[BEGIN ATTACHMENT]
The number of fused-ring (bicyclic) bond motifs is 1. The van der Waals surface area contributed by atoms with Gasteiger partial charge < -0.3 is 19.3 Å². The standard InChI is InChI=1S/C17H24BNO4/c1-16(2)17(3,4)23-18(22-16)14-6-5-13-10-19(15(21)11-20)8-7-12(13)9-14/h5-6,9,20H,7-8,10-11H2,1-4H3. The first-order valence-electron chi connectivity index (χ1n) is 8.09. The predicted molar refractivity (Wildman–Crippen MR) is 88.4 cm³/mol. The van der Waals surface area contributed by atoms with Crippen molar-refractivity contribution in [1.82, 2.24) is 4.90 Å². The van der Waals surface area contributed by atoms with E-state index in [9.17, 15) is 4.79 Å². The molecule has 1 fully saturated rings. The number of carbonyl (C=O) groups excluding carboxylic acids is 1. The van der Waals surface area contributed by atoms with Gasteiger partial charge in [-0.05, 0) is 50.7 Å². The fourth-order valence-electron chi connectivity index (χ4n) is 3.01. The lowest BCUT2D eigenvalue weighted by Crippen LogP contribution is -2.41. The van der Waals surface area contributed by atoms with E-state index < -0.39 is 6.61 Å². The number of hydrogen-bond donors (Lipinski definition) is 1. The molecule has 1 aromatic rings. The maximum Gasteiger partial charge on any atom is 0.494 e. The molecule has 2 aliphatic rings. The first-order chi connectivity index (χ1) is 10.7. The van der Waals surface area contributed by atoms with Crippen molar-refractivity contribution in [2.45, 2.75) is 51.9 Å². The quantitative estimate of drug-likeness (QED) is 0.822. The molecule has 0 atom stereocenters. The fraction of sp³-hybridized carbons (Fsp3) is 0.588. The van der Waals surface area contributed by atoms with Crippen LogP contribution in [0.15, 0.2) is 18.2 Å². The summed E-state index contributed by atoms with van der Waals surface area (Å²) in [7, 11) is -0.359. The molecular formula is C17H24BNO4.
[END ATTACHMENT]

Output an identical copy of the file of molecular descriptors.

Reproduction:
The number of fused-ring (bicyclic) bond motifs is 1. The van der Waals surface area contributed by atoms with Gasteiger partial charge < -0.3 is 19.3 Å². The standard InChI is InChI=1S/C17H24BNO4/c1-16(2)17(3,4)23-18(22-16)14-6-5-13-10-19(15(21)11-20)8-7-12(13)9-14/h5-6,9,20H,7-8,10-11H2,1-4H3. The first-order valence-electron chi connectivity index (χ1n) is 8.09. The predicted molar refractivity (Wildman–Crippen MR) is 88.4 cm³/mol. The van der Waals surface area contributed by atoms with Crippen molar-refractivity contribution in [1.82, 2.24) is 4.90 Å². The van der Waals surface area contributed by atoms with E-state index in [9.17, 15) is 4.79 Å². The molecule has 1 fully saturated rings. The number of carbonyl (C=O) groups excluding carboxylic acids is 1. The van der Waals surface area contributed by atoms with Gasteiger partial charge in [-0.05, 0) is 50.7 Å². The fourth-order valence-electron chi connectivity index (χ4n) is 3.01. The lowest BCUT2D eigenvalue weighted by Crippen LogP contribution is -2.41. The van der Waals surface area contributed by atoms with E-state index < -0.39 is 6.61 Å². The number of hydrogen-bond donors (Lipinski definition) is 1. The molecule has 1 aromatic rings. The maximum Gasteiger partial charge on any atom is 0.494 e. The molecule has 2 aliphatic rings. The first-order chi connectivity index (χ1) is 10.7. The van der Waals surface area contributed by atoms with Crippen molar-refractivity contribution in [2.45, 2.75) is 51.9 Å². The quantitative estimate of drug-likeness (QED) is 0.822. The molecule has 0 atom stereocenters. The fraction of sp³-hybridized carbons (Fsp3) is 0.588. The van der Waals surface area contributed by atoms with Crippen LogP contribution in [0.15, 0.2) is 18.2 Å². The summed E-state index contributed by atoms with van der Waals surface area (Å²) in [7, 11) is -0.359. The molecular formula is C17H24BNO4.